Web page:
Here are some of the ingredients found in popular energy drinks and what they do to the body:
Ephedrine: A stimulant that works on the central nervous system. It is a common ingredient in weight-loss products and decongestants, but there have been concerns about its effects on the heart.
Taurine: A natural amino acid produced by the body that helps regulate heart beat and muscle contractions. Many health experts aren’t sure what effect it has as a drink additive.
Ginseng: A root believed by some to have several medicinal properties, including reducing stress and boosting energy levels.
B Vitamins: A group of vitamins that can convert sugar to energy and improve muscle tone.
Guarana Seed: A stimulant that comes from a small shrub native to Venezuela and Brazil.
Carnitine: An organic acid that helps supply energy for muscle contractions.
Inositol: A member of the vitamin B complex (not a vitamin itself, because the human body can synthesize it) that helps relay messages within the cells in the body.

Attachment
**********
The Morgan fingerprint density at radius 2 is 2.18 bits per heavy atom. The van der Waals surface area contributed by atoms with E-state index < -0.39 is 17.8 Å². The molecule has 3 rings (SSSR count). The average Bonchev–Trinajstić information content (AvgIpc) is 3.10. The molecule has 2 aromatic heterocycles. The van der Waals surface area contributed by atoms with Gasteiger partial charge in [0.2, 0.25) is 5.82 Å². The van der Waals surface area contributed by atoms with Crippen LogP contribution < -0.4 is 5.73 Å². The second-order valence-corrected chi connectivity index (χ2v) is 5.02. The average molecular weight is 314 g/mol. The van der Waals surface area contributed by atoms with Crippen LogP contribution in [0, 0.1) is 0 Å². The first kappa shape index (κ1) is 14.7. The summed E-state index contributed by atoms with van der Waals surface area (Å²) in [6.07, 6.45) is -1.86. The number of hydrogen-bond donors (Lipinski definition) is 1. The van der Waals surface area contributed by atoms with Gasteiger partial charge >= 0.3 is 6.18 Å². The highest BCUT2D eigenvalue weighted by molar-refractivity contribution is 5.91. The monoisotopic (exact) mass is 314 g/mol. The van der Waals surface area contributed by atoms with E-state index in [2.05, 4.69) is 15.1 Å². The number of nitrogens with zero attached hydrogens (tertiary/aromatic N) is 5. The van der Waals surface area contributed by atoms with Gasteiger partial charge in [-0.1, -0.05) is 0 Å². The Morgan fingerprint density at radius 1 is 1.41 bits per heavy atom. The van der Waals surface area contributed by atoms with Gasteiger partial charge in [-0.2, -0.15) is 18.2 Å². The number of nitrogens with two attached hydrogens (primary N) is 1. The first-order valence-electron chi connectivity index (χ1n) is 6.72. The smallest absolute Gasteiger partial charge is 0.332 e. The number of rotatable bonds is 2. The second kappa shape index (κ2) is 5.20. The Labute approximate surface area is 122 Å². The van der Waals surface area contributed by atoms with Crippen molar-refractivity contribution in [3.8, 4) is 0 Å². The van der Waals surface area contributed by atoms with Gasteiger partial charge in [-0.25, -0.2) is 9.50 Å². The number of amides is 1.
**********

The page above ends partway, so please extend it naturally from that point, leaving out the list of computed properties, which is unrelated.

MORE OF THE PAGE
Ginkgo Biloba: Made from the seeds of the ginkgo biloba tree thought to enhance memory.
Although the manufacturers claim that energy drinks can improve your endurance and performance, many health experts disagree. Any boost you get from drinking them, they say, is solely from the sugar and caffeine.
Caffeine works by blocking the effects of adenosine, a brain chemical involved in sleep. When caffeine blocks adenosine, it causes neurons in the brain to fire. Thinking the body is in an emergency, the pituitary gland initiates the body’s “fight or flight” response by releasing adrenaline. This hormone makes the heart beat faster and the eyes dilate. It also causes the liver to release extra sugar into the bloodstream for energy. Caffeine affects the levels of dopamine, a chemical in the brain’s pleasure center. All these physical responses make you feel as though you have more energy.
Energy drinks are generally safe, but like most things, you should drink them in moderation. Because caffeine is a stimulant, consuming a lot of it can lead to heart palpitations, anxiety and insomnia – it can also make you feel jittery and irritable. Caffeine is also a diuretic and causes the kidneys to remove extra fluid into the urine, which leaves less fluid in the body, so drinking an energy drink while exercising can be dangerous. The combination of the diuretic effect and sweating can be severely dehydrating.